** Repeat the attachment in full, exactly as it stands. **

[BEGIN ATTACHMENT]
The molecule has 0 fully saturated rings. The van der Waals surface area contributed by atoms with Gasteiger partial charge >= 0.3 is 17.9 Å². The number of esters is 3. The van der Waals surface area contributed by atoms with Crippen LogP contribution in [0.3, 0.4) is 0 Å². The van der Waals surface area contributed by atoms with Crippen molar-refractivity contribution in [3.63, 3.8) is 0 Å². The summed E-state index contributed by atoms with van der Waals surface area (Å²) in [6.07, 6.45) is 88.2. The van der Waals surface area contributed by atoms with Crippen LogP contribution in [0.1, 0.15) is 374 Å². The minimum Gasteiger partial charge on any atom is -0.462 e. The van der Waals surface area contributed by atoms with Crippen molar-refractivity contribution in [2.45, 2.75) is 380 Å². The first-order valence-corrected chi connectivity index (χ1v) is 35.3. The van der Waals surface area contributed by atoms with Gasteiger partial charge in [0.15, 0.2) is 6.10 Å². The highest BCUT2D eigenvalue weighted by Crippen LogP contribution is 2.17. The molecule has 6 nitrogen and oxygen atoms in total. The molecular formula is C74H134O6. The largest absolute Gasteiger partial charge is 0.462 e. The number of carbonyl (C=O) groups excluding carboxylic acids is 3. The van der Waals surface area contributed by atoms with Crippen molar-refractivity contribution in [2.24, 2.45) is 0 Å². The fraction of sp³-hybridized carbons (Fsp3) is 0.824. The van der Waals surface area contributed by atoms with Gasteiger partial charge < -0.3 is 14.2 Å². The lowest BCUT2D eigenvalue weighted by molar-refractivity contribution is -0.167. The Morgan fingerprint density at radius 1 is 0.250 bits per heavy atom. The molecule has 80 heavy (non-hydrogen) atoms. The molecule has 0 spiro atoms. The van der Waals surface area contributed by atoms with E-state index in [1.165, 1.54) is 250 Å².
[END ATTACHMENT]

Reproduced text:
The molecule has 0 fully saturated rings. The van der Waals surface area contributed by atoms with Gasteiger partial charge >= 0.3 is 17.9 Å². The number of esters is 3. The van der Waals surface area contributed by atoms with Crippen LogP contribution in [0.3, 0.4) is 0 Å². The van der Waals surface area contributed by atoms with Crippen molar-refractivity contribution in [3.63, 3.8) is 0 Å². The summed E-state index contributed by atoms with van der Waals surface area (Å²) in [6.07, 6.45) is 88.2. The van der Waals surface area contributed by atoms with Crippen LogP contribution in [0.1, 0.15) is 374 Å². The minimum Gasteiger partial charge on any atom is -0.462 e. The van der Waals surface area contributed by atoms with Crippen molar-refractivity contribution in [2.45, 2.75) is 380 Å². The first-order valence-corrected chi connectivity index (χ1v) is 35.3. The van der Waals surface area contributed by atoms with Gasteiger partial charge in [0.15, 0.2) is 6.10 Å². The highest BCUT2D eigenvalue weighted by Crippen LogP contribution is 2.17. The molecule has 6 nitrogen and oxygen atoms in total. The molecular formula is C74H134O6. The largest absolute Gasteiger partial charge is 0.462 e. The number of carbonyl (C=O) groups excluding carboxylic acids is 3. The van der Waals surface area contributed by atoms with Crippen molar-refractivity contribution in [2.24, 2.45) is 0 Å². The fraction of sp³-hybridized carbons (Fsp3) is 0.824. The van der Waals surface area contributed by atoms with Gasteiger partial charge < -0.3 is 14.2 Å². The lowest BCUT2D eigenvalue weighted by molar-refractivity contribution is -0.167. The Morgan fingerprint density at radius 1 is 0.250 bits per heavy atom. The molecule has 80 heavy (non-hydrogen) atoms. The molecule has 0 spiro atoms. The van der Waals surface area contributed by atoms with E-state index in [1.165, 1.54) is 250 Å².